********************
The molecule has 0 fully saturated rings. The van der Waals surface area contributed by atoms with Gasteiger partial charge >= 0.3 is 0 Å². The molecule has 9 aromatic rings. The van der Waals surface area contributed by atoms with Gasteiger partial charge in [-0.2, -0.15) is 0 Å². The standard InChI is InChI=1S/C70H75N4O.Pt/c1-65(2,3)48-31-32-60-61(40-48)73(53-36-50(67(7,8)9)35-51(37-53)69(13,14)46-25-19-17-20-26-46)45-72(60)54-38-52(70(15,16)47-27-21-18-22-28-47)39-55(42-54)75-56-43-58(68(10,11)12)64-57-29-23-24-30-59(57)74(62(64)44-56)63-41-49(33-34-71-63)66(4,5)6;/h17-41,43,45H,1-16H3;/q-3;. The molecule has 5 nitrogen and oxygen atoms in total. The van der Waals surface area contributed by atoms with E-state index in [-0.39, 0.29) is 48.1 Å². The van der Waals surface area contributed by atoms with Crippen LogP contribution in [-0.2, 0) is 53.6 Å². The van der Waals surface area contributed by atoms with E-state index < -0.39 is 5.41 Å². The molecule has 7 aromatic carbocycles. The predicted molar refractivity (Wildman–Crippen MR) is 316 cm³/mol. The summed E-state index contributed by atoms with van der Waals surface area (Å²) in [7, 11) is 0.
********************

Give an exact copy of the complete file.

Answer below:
The molecule has 0 fully saturated rings. The van der Waals surface area contributed by atoms with Gasteiger partial charge >= 0.3 is 0 Å². The molecule has 9 aromatic rings. The van der Waals surface area contributed by atoms with Gasteiger partial charge in [-0.2, -0.15) is 0 Å². The standard InChI is InChI=1S/C70H75N4O.Pt/c1-65(2,3)48-31-32-60-61(40-48)73(53-36-50(67(7,8)9)35-51(37-53)69(13,14)46-25-19-17-20-26-46)45-72(60)54-38-52(70(15,16)47-27-21-18-22-28-47)39-55(42-54)75-56-43-58(68(10,11)12)64-57-29-23-24-30-59(57)74(62(64)44-56)63-41-49(33-34-71-63)66(4,5)6;/h17-41,43,45H,1-16H3;/q-3;. The molecule has 5 nitrogen and oxygen atoms in total. The van der Waals surface area contributed by atoms with E-state index in [-0.39, 0.29) is 48.1 Å². The van der Waals surface area contributed by atoms with Crippen LogP contribution in [-0.2, 0) is 53.6 Å². The van der Waals surface area contributed by atoms with E-state index < -0.39 is 5.41 Å². The molecule has 7 aromatic carbocycles. The predicted molar refractivity (Wildman–Crippen MR) is 316 cm³/mol. The summed E-state index contributed by atoms with van der Waals surface area (Å²) in [7, 11) is 0.